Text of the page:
Ski boots are a tricky breed of footwear. They’re composition and function are highly technical by design- incorporating numerous components, each with their own purpose and explanation. This can make it challenging for a consumer to connect the dots and navigate a wall of ski boots- unsure which applies best to them. Whether you’re a designer, developer, or in marketing the question becomes: how do you steer the consumer in the right direction to buy your boot? Follow these 5 simple tips and help make their purchasing decisions easier:

 #1 Togetherness

A ski boot should operate as a cohesive unit. The best ski boot is the one you forget is on your foot. It should connect seamlessly with your foot, giving the user synchronization with the skis as if it were an extension of them. Designing the shell, liner, and insole to function together is what enables this connection. One method to achieve this is matching the bottom shape of the insole to the top surface of the liner. This creates an interlocking surface free of gaps.

#2 Utilize the right materials

As we have mentioned before (Shape and Material), a great product is the one that sits on the intersection of shape and material. When these two elements are brought together and utilized properly, a shoe can be transformed into a complimentary extension of the foot – enhancing the performance and augmenting its structure. Using the right materials in your ski boot is integral to its performance and feel: the two most important results you want from a ski boot.  With the latest in iON materials, you won’t have to sacrifice one for the other. Tested on and off the slopes, we’ve created a comfortable liner feel that still gives you the propulsion and response you look for.

#3 Address pack-out

Whether the result of planned obsolesce or low grade design, the vast majority of liners out there today pack-out. Let’s face it. The snug, sock-like, out-of-box fit of your boot and the loose, rag, broken down feeling are essentially two different products, in fact many liners breakdown and pack out within 10 days of skiing.  It is something skiers have to live with and adjust for when purchasing. Higher performance materials at competitive costs exist. They are equipped with the characteristics you’re spec’ing but also have low compression sets- meaning they have low pack-out rates.  A lower pack-out rate means an increased durability out of your product and a higher brand loyalty in return. Your users will return to your product time-and-time again, recommending it to their friends, with the knowledge it will withstand the pack-out.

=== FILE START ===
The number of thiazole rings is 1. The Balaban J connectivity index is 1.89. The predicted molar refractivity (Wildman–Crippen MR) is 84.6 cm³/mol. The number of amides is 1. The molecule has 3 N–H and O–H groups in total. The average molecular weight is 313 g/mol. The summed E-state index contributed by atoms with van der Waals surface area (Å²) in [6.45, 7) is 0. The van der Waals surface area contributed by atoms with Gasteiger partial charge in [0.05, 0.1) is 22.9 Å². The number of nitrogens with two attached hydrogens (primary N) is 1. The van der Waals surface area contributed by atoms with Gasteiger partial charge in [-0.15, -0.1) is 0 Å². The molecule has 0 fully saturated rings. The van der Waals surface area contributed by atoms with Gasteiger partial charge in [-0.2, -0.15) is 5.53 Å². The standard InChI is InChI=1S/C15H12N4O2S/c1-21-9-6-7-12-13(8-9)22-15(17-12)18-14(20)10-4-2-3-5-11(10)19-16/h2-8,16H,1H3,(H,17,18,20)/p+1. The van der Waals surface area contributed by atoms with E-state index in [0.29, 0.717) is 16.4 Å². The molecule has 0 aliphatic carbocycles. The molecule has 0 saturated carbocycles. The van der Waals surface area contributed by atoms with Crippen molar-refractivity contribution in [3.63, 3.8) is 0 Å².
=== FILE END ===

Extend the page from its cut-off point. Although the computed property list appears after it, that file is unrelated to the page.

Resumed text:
#4 Focus on the insole

Ski boots typically will come with a generic stock insole that is thin and flat; spec’ed in there as a cost saver. In a sport like skiing that involves rapid transfers of weight and force through your feet, an insole with more shape and support can offer an unparalleled advantage by decreasing your transfer time from edge to edge. If an insole is conformed to your foot shape, you’re eliminating the time it would otherwise take push through the unfilled void and make contact with your boot. It is a minimal to no cost increase and can be justified in the performance value you’re adding the product and brand.  With the emergence of the Aftermarket insole industry, low-end stock insoles are being sniffed out and replaced by the user. This should be considered as an insult to your brand. It would be like buying a Ferrari and immediately upgrading the tires. High-end tires come stock on a Ferrari and that’s what makes it a Ferrari.


#5 Define your Liner

A good liner is a game changer for a boot. It defines the boot. It is what is felt most when the foot is interacting with the boot. The problem with stock liners today is that they are built with little regard to form and function. Consider for a second the size and scale of the Aftermarket boot fitting/fixing program on mountains and the changes they are applying to the liner (or sometimes insole): better heel hold down, canting the footbed, heat molding etc. The existence of this market signifies ski boot companies are putting out an inferior product.  Don’t give users a reason to change out your liner with an Aftermarket liner. Again, it’s a missed opportunity to not make a superior product right out the gate.